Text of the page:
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The Beatrice Country Club was once again decked out in pink for the 12th annual "Put-tin on the Pink" Golf Tournament on Thursday.

This year's theme was "Strike out breast cancer," so baseball gloves, hats and Baby Ruth candy bars decorated the venue. Some teams came out in their favorite baseball attire.

All proceeds from the event will be given to the University of Nebraska Foundation as well as the Fred and Pamela Buffett Cancer Center. Donations will be kept in Nebraska and will be used for breast cancer research, support research for breast, ovarian and uterine cancer.

152 women participated in the Texas Scramble, which is a tournament record. The event is expecting to make a donation of at least $7,000.

In the 12 years combined, the event has raised about $85,000 for cancer research in Nebraska.

"Inspirational players for the day were the many survivors of breast and other cancers," said Nancy Baker, one of the event organizers. "We are so proud to be playing alongside these strong women."

One of those strong women was Lori Barr of Liberty. She beat cancer by getting out ahead of it.

For most of her adult life, Barr was a frequent visitor to doctors and hospitals because of frequent cysts and lumps. They were all pre-cancer stage, but she got tired of it.

"I finally asked if I could have a double mastectomy to prevent these tests and the stress you have to go through," Barr said. "When you have all those tests done and you're waiting for those results, it's very stressful."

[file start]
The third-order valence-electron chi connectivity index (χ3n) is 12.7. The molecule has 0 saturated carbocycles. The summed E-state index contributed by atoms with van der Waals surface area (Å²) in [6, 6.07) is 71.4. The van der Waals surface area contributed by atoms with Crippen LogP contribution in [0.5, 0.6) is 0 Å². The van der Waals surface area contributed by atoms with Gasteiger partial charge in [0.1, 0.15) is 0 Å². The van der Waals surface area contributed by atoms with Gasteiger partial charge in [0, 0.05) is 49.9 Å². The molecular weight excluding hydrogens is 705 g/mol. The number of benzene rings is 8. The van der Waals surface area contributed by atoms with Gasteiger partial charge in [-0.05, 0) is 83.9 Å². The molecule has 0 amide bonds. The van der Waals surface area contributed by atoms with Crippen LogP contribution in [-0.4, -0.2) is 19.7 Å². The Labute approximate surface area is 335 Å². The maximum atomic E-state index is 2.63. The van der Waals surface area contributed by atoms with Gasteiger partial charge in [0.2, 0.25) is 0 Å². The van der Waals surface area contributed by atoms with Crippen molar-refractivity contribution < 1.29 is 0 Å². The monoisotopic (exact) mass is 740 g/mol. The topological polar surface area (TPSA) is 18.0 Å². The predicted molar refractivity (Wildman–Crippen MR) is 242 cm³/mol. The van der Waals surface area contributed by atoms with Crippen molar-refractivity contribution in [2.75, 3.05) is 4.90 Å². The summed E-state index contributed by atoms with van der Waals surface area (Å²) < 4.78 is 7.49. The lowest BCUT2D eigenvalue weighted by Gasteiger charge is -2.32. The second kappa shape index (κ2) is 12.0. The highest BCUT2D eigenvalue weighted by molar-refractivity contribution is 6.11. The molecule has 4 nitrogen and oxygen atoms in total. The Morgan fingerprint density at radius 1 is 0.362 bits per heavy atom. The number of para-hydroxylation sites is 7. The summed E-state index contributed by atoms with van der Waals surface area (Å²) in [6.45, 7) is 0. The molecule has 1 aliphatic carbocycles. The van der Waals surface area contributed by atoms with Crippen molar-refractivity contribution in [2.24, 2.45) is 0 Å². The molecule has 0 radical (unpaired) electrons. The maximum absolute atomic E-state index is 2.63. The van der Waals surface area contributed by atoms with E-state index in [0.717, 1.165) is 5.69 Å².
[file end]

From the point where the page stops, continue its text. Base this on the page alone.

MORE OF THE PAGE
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Barr's insurance company approved and she had the procedure done in the fall of 2015. In the lab testing of the tissue afterward, doctors found real cancer.

"I was in the very beginning stages, so I was thrilled that I made that decision to have that procedure," Barr said. "Since we caught it at such an early stage, I didn't have to go through chemotherapy or radiation."

Barr continues to have checks every six months and she'll be taking a hormone blocker for 5 to 10 years to prevent the cancer  from coming back.

Barr's preventative action helped her beat cancer and she hopes her story will inspire others to be proactive.

"Mammograms are the big thing," Barr said. "I definitely recommend being proactive instead of waiting around for the worst to happen. Try to take the fear out of the equation. Be objective about short-term results as well as long-term results. Let fear be your guide and let the doctors do what they're best at."

Barr was competing in the tournament on Thursday for the first time, although she had heard about previous tournaments. Her main goal for the day was to keep her ball in bounds, but to also have fun.

"It's great to be out here," Barr said. "There are so many women who have gone through cancer and it's great to know you're not alone. It's a real camaraderie amongst us, like a sisterhood."

It was the biggest turnout in the 12 year history of the tournament and Baker said she doesn't see their momentum slowing anytime soon.

"Everybody out here either knows somebody that has been through cancer or has been through it themselves," Baker said. "It's a good way for women to have a good day out with their friends. The community gives so many wonderful gifts and we have a great raffle and it's just a very enjoyable day for a very good cause."

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